The Indian IT industry is in talks with the US over the use of visas by software service providers, Som Mittal, the president of the National Association of Software and Services Companies ( Nasscom) said on Thursday.
"We are in dialogue with the US embassy in New Delhi to solve the problems arising out of the interpretation of visas used by our IT companies providing globalised services in North America and Europe," said Mittal at an IT event.
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"We find the interpretation of the same visa category in the US consulates is very different from that at the port of entry. What was acceptable yesterday and day before or last year is being questioned now," Mittal said.
The variations in visa norms ( B- 1, H1- B, L1, H1 and H4) and their rigidity has prompted Nasscom to give to the US embassy a few guidelines that can be used as filters for the visa application processes for all the Indian IT firms. The US embassy has accepted that the (IT) business is complex and it is essential to identify what category of visas is going to be used for which area, said the Nasscom president.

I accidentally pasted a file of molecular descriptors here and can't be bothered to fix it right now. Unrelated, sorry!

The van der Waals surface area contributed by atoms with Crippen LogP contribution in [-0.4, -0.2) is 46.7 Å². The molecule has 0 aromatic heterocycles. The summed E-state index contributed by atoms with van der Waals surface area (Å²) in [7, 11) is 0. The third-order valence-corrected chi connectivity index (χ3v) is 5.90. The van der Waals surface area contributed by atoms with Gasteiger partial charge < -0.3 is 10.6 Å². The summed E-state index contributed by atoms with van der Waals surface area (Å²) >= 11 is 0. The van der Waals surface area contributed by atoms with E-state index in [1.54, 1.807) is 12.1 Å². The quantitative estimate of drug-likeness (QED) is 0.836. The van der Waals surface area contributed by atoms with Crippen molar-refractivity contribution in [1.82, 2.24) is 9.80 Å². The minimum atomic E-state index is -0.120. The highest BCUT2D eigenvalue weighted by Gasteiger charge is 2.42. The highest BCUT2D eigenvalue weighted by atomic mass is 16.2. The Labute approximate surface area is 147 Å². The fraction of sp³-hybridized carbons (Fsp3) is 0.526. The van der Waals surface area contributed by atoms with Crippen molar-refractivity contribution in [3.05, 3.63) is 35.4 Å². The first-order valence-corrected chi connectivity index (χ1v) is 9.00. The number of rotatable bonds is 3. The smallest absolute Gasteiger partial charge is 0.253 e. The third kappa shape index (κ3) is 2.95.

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The US embassy has formed a council that includes Nasscom members to deal with the visa issues in the wake of allegations against Indian IT firms over violation of visa rules, he added.
However, Mittal declined to comment about the recent case of alleged B-1 visa misuse by Infosys as the probe is on and the case is in court.
"We neither have all the documents nor a sitting judge here. The company (Infosys) is trying to present all the facts they can and let's wait," said Mittal.
The US government had modified visa rules to allow intra-company transfers of highly-skilled people just as in Britain, which has a very progressive visa policy, as such transfers are important to protect the economy and businesses. If there is one visa category where there is no cap, it is the intra-transfers, Mittal said.
In May, Mittal had pointed out that there is a need for immigration policies to be reformed in view of the growing unemployment in the US. He had also said that the US, the UK and all other foreign countries will have to have access to the talent pool. "We are living in a state of uncertainty. Unemployment in the US and macro economic problems are still reasons to worry," he said.